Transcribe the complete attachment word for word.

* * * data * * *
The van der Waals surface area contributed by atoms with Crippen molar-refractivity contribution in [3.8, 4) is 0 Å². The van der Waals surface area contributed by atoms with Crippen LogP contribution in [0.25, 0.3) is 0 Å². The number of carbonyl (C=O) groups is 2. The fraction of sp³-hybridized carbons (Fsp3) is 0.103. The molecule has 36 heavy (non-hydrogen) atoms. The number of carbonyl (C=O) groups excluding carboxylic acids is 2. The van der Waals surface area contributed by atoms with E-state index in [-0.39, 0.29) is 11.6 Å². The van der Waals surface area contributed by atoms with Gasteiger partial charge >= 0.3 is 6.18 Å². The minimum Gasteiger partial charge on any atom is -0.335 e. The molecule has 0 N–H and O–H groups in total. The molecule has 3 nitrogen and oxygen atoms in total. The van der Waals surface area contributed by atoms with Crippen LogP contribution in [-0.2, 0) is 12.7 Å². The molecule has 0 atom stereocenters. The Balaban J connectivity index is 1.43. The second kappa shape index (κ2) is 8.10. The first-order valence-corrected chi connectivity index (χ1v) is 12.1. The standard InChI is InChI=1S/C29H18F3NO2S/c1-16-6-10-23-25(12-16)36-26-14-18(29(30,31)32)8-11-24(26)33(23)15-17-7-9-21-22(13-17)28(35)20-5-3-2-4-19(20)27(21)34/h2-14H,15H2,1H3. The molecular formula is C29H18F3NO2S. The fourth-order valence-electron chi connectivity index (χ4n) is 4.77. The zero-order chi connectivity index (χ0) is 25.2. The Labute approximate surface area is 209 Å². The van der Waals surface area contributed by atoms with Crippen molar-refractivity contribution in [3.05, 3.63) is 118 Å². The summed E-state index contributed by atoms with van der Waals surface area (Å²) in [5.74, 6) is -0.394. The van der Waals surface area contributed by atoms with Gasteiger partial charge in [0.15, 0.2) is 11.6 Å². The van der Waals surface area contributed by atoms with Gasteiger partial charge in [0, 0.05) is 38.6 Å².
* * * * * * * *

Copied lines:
The van der Waals surface area contributed by atoms with Crippen molar-refractivity contribution in [3.8, 4) is 0 Å². The van der Waals surface area contributed by atoms with Crippen LogP contribution in [0.25, 0.3) is 0 Å². The number of carbonyl (C=O) groups is 2. The fraction of sp³-hybridized carbons (Fsp3) is 0.103. The molecule has 36 heavy (non-hydrogen) atoms. The number of carbonyl (C=O) groups excluding carboxylic acids is 2. The van der Waals surface area contributed by atoms with E-state index in [-0.39, 0.29) is 11.6 Å². The van der Waals surface area contributed by atoms with Gasteiger partial charge >= 0.3 is 6.18 Å². The minimum Gasteiger partial charge on any atom is -0.335 e. The molecule has 0 N–H and O–H groups in total. The molecule has 3 nitrogen and oxygen atoms in total. The van der Waals surface area contributed by atoms with Crippen LogP contribution in [-0.2, 0) is 12.7 Å². The molecule has 0 atom stereocenters. The Balaban J connectivity index is 1.43. The second kappa shape index (κ2) is 8.10. The first-order valence-corrected chi connectivity index (χ1v) is 12.1. The standard InChI is InChI=1S/C29H18F3NO2S/c1-16-6-10-23-25(12-16)36-26-14-18(29(30,31)32)8-11-24(26)33(23)15-17-7-9-21-22(13-17)28(35)20-5-3-2-4-19(20)27(21)34/h2-14H,15H2,1H3. The molecular formula is C29H18F3NO2S. The fourth-order valence-electron chi connectivity index (χ4n) is 4.77. The zero-order chi connectivity index (χ0) is 25.2. The Labute approximate surface area is 209 Å². The van der Waals surface area contributed by atoms with Crippen molar-refractivity contribution in [3.05, 3.63) is 118 Å². The summed E-state index contributed by atoms with van der Waals surface area (Å²) in [5.74, 6) is -0.394. The van der Waals surface area contributed by atoms with Gasteiger partial charge in [0.15, 0.2) is 11.6 Å². The van der Waals surface area contributed by atoms with Gasteiger partial charge in [0, 0.05) is 38.6 Å².